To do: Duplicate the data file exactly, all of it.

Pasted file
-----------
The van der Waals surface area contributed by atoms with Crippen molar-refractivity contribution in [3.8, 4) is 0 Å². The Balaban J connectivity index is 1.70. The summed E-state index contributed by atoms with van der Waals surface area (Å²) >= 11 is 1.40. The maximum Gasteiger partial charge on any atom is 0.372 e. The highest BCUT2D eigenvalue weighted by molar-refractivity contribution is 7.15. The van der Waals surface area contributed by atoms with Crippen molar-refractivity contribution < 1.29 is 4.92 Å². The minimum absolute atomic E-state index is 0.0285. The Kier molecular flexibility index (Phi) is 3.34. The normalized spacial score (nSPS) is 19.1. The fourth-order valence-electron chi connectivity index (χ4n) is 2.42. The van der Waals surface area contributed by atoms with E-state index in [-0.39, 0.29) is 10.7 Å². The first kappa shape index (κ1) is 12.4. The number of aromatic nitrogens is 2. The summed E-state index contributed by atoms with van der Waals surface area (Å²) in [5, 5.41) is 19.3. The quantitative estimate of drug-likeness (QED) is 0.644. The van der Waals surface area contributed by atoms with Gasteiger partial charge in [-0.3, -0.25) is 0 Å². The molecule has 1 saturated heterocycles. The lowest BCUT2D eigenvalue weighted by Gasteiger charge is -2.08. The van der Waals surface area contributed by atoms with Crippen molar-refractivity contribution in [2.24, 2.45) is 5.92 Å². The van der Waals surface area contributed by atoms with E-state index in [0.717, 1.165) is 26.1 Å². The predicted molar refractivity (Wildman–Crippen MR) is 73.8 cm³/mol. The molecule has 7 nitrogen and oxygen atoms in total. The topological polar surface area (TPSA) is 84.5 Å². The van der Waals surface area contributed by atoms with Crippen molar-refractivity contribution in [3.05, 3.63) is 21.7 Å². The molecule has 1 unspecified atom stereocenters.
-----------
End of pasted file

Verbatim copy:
The van der Waals surface area contributed by atoms with Crippen molar-refractivity contribution in [3.8, 4) is 0 Å². The Balaban J connectivity index is 1.70. The summed E-state index contributed by atoms with van der Waals surface area (Å²) >= 11 is 1.40. The maximum Gasteiger partial charge on any atom is 0.372 e. The highest BCUT2D eigenvalue weighted by molar-refractivity contribution is 7.15. The van der Waals surface area contributed by atoms with Crippen molar-refractivity contribution < 1.29 is 4.92 Å². The minimum absolute atomic E-state index is 0.0285. The Kier molecular flexibility index (Phi) is 3.34. The normalized spacial score (nSPS) is 19.1. The fourth-order valence-electron chi connectivity index (χ4n) is 2.42. The van der Waals surface area contributed by atoms with E-state index in [-0.39, 0.29) is 10.7 Å². The first kappa shape index (κ1) is 12.4. The number of aromatic nitrogens is 2. The summed E-state index contributed by atoms with van der Waals surface area (Å²) in [5, 5.41) is 19.3. The quantitative estimate of drug-likeness (QED) is 0.644. The van der Waals surface area contributed by atoms with Gasteiger partial charge in [-0.3, -0.25) is 0 Å². The molecule has 1 saturated heterocycles. The lowest BCUT2D eigenvalue weighted by Gasteiger charge is -2.08. The van der Waals surface area contributed by atoms with Crippen molar-refractivity contribution in [2.24, 2.45) is 5.92 Å². The van der Waals surface area contributed by atoms with E-state index in [0.717, 1.165) is 26.1 Å². The predicted molar refractivity (Wildman–Crippen MR) is 73.8 cm³/mol. The molecule has 7 nitrogen and oxygen atoms in total. The topological polar surface area (TPSA) is 84.5 Å². The van der Waals surface area contributed by atoms with Crippen molar-refractivity contribution in [3.05, 3.63) is 21.7 Å². The molecule has 1 unspecified atom stereocenters.